It’s been more than a hundred years since the telephone was first invented by Alexander Graham Bell. We’ve come a long way, and in today’s digital world, cloud communications technology is setting the tone for how we connect with each other. In the workplace, Unified Communications (UC) has already brought together different cloud collaboration and communication tools for a holistic and smarter way of working.
At the heart of more and more UC strategies sits cloud telephony, also known as cloud voice. Cloud telephony involves hosting voice communications services on the cloud, rather than physical hardware like that used for traditional PBX (private branch exchange) systems. That means cloud telephony – like any other cloud-based service –not only can integrate with other applications or platforms, but also can allow for far greater accessibility and scalability than rigid PBX infrastructure. Here are five ways in which cloud telephony can – and should – boost collaboration and communication in your business:
Lowering your TCO
Cloud telephony is easy to set up and requires minimal to no upfront capital expenditure. Being hosted on the cloud means no hardware installation is required (except for a good pair of headphones): all it takes to access voice communications is a web browser and internet connection. For fast-growing businesses, a simple monthly subscription can offer access to enterprise-class call centre features that ensure better efficiency, a superior customer experience, and far smoother operation.
Increasing solutions flexibility
Unlike conventional telephone systems for business, cloud telephony provides immediate voice and messaging service for inbound calls, outbound calls, call forwarding, call transfers or call conference at the touch of a button. Most importantly, it allows businesses to switch between solutions and plans as and when they need to. Arkadin’s Direct Routing for Microsoft Teams or WebEx Calling, for instance, allows the end user to mix and match calling plan options to meet their global voice requirements, from Arkadin’s calling plan to Microsoft’s native options or a “Bring Your Own Carrier” (BYOC) alternative of their choosing.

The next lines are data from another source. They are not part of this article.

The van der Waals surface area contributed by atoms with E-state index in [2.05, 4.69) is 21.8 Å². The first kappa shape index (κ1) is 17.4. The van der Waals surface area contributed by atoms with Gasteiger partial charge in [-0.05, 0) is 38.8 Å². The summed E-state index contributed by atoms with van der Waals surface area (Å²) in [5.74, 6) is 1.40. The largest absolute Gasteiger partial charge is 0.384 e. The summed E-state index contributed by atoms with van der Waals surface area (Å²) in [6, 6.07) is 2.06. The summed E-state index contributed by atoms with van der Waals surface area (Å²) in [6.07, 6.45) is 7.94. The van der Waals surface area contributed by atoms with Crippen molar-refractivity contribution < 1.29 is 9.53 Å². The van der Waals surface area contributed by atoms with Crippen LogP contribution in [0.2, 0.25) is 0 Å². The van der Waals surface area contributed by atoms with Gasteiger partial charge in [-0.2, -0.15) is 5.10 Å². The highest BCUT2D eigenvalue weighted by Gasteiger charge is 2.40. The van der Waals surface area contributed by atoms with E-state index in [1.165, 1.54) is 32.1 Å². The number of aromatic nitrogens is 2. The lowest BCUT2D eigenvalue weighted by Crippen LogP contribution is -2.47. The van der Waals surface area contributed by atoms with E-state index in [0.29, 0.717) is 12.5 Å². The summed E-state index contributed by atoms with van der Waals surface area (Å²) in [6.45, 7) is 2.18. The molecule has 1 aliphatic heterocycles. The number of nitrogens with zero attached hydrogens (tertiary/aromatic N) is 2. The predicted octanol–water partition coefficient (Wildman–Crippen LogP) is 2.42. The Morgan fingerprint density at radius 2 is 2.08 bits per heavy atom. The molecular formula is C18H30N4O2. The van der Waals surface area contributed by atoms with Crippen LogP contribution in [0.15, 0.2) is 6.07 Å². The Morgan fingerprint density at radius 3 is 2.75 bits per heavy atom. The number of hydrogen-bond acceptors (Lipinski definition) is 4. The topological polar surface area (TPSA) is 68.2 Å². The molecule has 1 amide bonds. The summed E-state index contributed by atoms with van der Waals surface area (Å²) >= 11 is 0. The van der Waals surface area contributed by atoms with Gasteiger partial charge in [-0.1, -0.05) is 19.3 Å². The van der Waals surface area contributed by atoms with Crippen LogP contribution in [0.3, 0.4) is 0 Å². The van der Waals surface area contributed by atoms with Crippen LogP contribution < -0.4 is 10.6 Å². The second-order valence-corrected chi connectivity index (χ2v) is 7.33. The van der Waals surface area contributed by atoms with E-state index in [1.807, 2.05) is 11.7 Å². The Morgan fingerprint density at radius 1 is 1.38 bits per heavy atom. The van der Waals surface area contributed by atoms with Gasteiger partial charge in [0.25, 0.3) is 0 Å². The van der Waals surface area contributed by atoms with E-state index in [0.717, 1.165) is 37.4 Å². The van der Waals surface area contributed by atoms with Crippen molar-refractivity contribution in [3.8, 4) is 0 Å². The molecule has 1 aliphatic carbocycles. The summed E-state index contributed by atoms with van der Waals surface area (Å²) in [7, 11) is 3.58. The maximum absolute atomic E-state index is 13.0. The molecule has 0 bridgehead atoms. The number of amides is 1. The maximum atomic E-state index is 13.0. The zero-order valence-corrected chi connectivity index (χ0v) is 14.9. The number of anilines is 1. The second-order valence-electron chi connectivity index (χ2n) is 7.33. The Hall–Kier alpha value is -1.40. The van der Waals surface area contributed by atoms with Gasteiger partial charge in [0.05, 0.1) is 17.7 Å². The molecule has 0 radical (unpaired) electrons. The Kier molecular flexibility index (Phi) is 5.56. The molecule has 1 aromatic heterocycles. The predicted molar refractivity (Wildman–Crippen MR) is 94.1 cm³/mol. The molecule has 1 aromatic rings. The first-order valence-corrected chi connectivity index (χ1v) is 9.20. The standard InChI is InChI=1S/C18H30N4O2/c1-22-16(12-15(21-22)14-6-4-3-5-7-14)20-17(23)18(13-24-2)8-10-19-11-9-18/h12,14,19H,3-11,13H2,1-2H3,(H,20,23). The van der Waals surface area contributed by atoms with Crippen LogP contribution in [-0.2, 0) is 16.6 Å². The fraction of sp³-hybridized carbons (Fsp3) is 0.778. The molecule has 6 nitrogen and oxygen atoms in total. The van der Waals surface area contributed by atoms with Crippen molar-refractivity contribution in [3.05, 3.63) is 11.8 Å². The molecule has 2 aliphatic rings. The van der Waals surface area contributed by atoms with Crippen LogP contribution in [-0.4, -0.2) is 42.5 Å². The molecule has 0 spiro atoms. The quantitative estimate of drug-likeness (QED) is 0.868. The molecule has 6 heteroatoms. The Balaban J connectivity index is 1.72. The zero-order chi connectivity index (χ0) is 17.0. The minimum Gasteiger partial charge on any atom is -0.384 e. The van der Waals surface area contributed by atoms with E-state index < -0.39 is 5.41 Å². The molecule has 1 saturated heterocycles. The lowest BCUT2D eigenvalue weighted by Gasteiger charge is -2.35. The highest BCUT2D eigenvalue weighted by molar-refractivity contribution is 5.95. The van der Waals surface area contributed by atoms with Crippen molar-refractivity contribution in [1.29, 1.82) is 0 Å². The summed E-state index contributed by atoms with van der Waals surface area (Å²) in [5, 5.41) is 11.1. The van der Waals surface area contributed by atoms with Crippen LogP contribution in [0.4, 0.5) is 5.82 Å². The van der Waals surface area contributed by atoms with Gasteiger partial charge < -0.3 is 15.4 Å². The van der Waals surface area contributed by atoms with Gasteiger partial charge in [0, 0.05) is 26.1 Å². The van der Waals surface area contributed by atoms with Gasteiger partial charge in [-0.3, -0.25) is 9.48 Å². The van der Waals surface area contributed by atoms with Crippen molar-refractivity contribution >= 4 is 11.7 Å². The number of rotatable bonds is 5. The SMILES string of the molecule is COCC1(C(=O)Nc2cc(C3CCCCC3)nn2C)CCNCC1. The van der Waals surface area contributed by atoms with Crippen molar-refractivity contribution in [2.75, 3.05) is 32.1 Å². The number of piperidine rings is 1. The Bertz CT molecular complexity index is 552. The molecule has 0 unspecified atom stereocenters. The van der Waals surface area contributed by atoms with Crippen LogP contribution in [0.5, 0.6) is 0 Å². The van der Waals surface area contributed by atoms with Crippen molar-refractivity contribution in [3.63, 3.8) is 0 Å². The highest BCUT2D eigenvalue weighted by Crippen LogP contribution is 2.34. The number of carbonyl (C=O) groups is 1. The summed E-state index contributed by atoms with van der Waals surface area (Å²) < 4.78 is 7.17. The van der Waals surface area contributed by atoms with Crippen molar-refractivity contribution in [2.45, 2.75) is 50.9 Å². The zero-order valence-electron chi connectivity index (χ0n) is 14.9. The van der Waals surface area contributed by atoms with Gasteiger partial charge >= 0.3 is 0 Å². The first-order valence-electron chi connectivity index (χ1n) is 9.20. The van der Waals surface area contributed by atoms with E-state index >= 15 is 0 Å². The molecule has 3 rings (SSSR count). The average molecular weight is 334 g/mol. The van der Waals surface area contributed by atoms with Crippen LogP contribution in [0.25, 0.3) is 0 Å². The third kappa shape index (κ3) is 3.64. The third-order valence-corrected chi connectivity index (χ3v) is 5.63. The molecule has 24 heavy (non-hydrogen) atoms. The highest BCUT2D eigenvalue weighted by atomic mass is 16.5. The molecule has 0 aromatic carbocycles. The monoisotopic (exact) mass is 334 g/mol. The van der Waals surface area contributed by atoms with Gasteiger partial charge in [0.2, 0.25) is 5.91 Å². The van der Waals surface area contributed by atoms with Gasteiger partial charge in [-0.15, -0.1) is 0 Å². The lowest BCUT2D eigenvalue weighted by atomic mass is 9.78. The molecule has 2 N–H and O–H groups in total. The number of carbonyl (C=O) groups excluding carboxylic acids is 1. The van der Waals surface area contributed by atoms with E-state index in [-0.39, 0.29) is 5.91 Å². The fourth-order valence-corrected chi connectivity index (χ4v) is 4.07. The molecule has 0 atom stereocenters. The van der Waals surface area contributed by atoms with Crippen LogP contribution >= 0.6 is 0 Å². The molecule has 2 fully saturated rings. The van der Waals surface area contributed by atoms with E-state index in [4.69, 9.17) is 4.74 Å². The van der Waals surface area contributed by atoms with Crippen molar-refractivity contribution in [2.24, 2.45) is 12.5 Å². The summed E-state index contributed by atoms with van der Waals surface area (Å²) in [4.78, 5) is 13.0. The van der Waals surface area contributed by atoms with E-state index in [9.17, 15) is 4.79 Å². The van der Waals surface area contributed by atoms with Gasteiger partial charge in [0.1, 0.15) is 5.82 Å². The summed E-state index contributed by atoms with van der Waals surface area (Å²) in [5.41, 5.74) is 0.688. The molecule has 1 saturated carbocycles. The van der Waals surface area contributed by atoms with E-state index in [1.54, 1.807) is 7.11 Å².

Integrating seamlessly with existing platforms
The software-based nature of cloud telephony means it can be added to any computer application, integrating easily with existing call centre of customer relationship management (CRM) platforms. Calling, therefore, becomes a native feature of the software already in use, rather than being a separate system altogether. This makes it much easier for separate teams to work together and coordinate how they manage customers or projects – be it through voice calls, instant messaging, sharing files or scheduling meetings under the wider UC framework.
Scaling faster for growth
Because of its low infrastructure footprint, cloud telephony can scale far more easily to match business growth. Small businesses can begin with one or two users, before deciding to add more users or locations when the time is right. For growing organisations, it’s important to stagger out the costs, pace out growth accordingly and strike the right balance between expansion and efficient use of existing resources.
Enhancing mobility and responsiveness
With remote working and the liquid workforce now on the rise, cloud telephony offers a more efficient platform to keep everyone connected and working off the same page regardless of time zones or locations. This is especially important for sales teams and other “road warriors”: a global direct routing infrastructure with low latency and strong connectivity allows teams to take calls and handle leads no matter where they might be at any given time. While basic VoIP solutions may also provide that sort of always-on access, cloud telephony brings to the table a quality of service that ensures teams don’t miss critical information because of lag or connectivity issues – a critical factor when dealing with urgent issues across multiple locations.
Cloud telephony can transform businesses in more ways than one. As the technology continues to develop, it should also pave the way for more advanced capabilities in communications infrastructure – Artificial Intelligence-based automation, analytics, reporting, monitoring, training and in-built global compliance features. Even as voice calls have started to move away from traditional switchboards to internet phones, a seamless global voice communication experience run on the cloud will soon come to be expected as an everyday norm.